Coming Soon: The Day Of Reckoning

Coming Soon: The Day Of Reckoning Image

The day of reckoning is at hand!  With massive budget deficits raining on the spending parade states and cities have been enjoying for years, some serious decisions will soon have to be made to avoid insolvency.  Sadly, the easy solutions are no longer an option.  As states and cities look at the grim reality of their budgets they will have to either significantly increase taxes or slash spending on all levels.  Or they can just crawl back to Washington begging for another bailout – further inflaming the problem.

It’s a State Problem

The year 2011 is going to be a tough year for most state governors.  With a cumulative deficit of $140 billion, governors will have some tough choices to make.  Masking that level of deficits will not be an easy task.  California has done it for years and it bond rating is teetering on junk status.  The AP elaborates on the states’ predicament:

Twenty-six states elected new governors last month — 17 Republicans, eight Democrats and one independent — and now they are going to have to reconcile their principles and campaign promises with some harsh fiscal realities: This is the worst budget climate for the states in at least a generation.

Cumulatively, the states face budget shortfalls of nearly $140 billion next year, according to the Center on Budget and Policy Priorities, a Washington think tank. To make matters worse, billions in aid to states from the federal government’s $800 billion stimulus plan is set to dry up early next year.

The incoming governors face some painful and politically unpopular decisions, with the easy fixes long gone. Among the unsavory alternatives: tax increases or deep cuts in programs voters hold dear, such as education, public safety and health care.

Arizona, Illinois, Maine, Nevada, New Jersey, Maine, North Carolina and Vermont face the toughest budget shortfalls, with gaps exceeding 30%!  Click here to view the CBPP’s full report on the state budget crisis.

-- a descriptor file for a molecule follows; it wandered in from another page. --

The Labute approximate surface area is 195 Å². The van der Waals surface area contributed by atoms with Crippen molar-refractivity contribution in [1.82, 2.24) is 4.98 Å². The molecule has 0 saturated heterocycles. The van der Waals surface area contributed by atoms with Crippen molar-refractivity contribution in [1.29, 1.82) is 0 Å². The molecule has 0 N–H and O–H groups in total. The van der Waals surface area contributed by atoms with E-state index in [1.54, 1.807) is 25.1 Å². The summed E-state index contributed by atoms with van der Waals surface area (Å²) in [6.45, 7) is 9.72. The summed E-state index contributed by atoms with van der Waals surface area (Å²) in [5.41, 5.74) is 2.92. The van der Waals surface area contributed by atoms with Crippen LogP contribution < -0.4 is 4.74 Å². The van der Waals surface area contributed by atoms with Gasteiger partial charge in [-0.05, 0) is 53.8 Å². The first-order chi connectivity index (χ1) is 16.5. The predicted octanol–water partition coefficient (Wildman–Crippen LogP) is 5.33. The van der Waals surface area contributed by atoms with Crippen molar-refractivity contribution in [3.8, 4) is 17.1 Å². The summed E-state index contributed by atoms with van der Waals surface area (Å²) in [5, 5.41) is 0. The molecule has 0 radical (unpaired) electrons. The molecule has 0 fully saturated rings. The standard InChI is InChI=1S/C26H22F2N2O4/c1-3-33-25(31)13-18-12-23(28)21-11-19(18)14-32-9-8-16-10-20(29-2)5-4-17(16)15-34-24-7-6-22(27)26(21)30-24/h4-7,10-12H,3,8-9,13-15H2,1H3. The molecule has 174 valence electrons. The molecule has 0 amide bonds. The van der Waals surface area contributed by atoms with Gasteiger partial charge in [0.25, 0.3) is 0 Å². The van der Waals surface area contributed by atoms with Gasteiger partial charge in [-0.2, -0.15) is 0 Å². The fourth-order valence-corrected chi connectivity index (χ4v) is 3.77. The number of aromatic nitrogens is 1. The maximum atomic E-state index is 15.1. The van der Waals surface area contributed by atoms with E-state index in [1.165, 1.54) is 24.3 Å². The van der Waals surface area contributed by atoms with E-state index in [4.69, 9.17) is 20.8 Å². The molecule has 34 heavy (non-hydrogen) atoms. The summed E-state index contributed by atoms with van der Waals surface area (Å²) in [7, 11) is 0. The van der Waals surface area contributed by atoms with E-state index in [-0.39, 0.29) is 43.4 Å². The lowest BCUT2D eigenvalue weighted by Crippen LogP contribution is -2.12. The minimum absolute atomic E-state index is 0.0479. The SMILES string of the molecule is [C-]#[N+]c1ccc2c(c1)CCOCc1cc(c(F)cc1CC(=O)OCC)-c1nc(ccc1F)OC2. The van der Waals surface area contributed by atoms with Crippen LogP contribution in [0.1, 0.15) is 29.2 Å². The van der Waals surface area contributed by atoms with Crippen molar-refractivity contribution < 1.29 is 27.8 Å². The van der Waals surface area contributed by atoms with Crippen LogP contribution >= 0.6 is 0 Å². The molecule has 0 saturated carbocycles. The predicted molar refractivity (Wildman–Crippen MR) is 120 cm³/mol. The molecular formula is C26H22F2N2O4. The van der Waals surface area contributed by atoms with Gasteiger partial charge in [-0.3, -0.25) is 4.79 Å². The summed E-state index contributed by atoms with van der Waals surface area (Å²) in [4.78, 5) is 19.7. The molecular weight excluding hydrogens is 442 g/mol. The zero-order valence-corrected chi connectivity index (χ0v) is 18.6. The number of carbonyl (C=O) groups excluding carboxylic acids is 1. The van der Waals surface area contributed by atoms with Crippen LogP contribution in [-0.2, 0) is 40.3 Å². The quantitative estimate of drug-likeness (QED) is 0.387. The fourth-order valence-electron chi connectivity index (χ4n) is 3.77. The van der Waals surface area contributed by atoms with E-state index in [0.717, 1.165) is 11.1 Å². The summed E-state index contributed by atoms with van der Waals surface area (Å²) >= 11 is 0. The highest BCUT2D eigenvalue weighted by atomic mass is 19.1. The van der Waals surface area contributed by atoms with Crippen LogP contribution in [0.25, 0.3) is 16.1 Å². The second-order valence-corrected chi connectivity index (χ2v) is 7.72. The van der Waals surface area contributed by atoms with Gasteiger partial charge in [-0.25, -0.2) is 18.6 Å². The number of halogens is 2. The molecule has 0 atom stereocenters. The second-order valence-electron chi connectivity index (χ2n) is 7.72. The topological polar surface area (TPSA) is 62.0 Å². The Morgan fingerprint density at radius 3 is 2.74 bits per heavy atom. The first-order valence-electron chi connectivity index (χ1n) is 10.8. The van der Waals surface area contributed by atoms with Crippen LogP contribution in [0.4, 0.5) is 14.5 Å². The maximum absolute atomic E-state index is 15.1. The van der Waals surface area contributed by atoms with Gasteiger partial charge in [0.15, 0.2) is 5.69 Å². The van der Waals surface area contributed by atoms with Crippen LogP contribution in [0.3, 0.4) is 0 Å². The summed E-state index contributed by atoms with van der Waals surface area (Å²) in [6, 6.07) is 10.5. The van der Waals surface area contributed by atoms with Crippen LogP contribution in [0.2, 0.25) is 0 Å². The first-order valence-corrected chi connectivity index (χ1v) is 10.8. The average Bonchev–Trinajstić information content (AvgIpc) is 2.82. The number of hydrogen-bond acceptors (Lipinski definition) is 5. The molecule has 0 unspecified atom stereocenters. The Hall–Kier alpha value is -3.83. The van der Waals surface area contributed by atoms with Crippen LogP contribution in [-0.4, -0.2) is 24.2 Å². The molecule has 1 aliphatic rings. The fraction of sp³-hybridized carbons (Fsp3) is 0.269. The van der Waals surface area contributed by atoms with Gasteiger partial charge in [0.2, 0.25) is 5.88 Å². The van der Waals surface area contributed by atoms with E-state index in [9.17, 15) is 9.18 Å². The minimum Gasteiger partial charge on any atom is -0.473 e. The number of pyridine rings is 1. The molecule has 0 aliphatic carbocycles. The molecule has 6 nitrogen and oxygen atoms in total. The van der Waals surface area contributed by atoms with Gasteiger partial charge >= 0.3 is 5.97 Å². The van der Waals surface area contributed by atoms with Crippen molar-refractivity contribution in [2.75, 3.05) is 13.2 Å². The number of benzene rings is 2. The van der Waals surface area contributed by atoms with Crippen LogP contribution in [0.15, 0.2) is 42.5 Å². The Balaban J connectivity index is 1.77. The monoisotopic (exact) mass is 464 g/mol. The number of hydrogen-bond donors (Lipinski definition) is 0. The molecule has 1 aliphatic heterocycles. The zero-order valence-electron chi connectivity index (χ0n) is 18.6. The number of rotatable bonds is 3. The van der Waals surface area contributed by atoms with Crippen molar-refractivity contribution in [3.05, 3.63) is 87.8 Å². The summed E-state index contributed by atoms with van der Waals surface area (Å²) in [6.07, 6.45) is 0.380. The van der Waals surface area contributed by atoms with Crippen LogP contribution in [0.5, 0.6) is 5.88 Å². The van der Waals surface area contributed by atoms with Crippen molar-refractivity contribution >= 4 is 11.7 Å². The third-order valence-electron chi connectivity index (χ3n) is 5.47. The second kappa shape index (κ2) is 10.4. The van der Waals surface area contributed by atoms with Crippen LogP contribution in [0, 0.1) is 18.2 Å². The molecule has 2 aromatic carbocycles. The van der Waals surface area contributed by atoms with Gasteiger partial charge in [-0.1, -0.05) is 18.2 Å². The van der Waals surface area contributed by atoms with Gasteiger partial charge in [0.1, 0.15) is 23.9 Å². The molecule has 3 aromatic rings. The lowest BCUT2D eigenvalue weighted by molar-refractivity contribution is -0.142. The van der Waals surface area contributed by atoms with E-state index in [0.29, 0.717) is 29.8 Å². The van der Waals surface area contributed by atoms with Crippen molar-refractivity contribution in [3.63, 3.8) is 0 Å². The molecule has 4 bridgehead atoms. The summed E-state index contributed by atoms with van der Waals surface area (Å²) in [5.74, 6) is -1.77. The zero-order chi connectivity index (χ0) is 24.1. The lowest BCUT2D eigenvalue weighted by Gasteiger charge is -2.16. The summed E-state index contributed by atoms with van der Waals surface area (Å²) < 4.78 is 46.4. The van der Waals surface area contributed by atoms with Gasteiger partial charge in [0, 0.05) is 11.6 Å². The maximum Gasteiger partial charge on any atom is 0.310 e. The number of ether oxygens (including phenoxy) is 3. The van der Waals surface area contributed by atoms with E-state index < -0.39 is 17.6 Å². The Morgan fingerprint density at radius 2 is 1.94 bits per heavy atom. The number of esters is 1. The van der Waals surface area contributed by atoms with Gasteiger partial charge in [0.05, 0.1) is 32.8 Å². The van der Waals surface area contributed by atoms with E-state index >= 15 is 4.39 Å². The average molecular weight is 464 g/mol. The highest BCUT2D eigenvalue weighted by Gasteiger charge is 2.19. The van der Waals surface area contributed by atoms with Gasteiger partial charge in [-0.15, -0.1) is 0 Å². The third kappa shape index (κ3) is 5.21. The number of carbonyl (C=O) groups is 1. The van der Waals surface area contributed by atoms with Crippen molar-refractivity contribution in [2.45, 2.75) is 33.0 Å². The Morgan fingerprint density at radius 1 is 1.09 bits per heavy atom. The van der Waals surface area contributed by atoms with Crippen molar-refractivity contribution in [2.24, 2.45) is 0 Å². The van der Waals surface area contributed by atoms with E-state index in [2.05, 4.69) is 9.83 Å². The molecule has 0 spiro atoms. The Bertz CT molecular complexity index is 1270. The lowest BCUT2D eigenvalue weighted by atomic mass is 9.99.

It’s a City Problem

If the state governments have budget woes then you know their cities do as well.  The Guardian is actually predicting that more than 100 U.S. cities could go bankrupt next year.

More than 100 American cities could go bust next year as the debt crisis that has taken down banks and countries threatens next to spark a municipal meltdown, a leading analyst has warned.

Meredith Whitney, the US research analyst who correctly predicted the global credit crunch, described local and state debt as the biggest problem facing the US economy, and one that could derail its recovery.

“Next to housing this is the single most important issue in the US and certainly the biggest threat to the US economy,” Whitney told the CBS 60 Minutes programme on Sunday night.

“There’s not a doubt on my mind that you will see a spate of municipal bond defaults. You can see fifty to a hundred sizeable defaults – more. This will amount to hundreds of billions of dollars’ worth of defaults…”

US states have spent nearly half a trillion dollars more than they have collected in taxes, and face a $1tn hole in their pension funds, said the CBS programme, apocalyptically titled The Day of Reckoning.

Detroit is cutting police, lighting, road repairs and cleaning services affecting as much as 20% of the population. The city, which has been on the skids for almost two decades with the decline of the US auto industry, does not generate enough wealth to maintain services for its 900,000 inhabitants.

It’s Your Problem

New Jersey Governor Chris Christie summarized the debt problem best on 60 Minutes:

“We spent too much on everything. We spent money we didn’t have. We borrowed money just crazily. The credit card’s maxed out, and it’s over. We now have to get to the business of climbing out of the hole. We’ve been digging it for a decade or more. We’ve got to climb now, and a climb is harder.”

The problem with climbing out of the hole that our governments dug is that the solutions are not going to be pleasant.  As Bloomberg stated previously, the significant level of cuts necessary to avoid collapse will test the bonds of “social cohesion.”  Some folks will not take to kindly to having their benefits and pensions cut, which could very well cause the rioting scene that is on display all over Europe to become common place here at home.

Watch the CBS 60 Minutes special on the state and city debt crisis for more details.  It is a little long, but it’s good.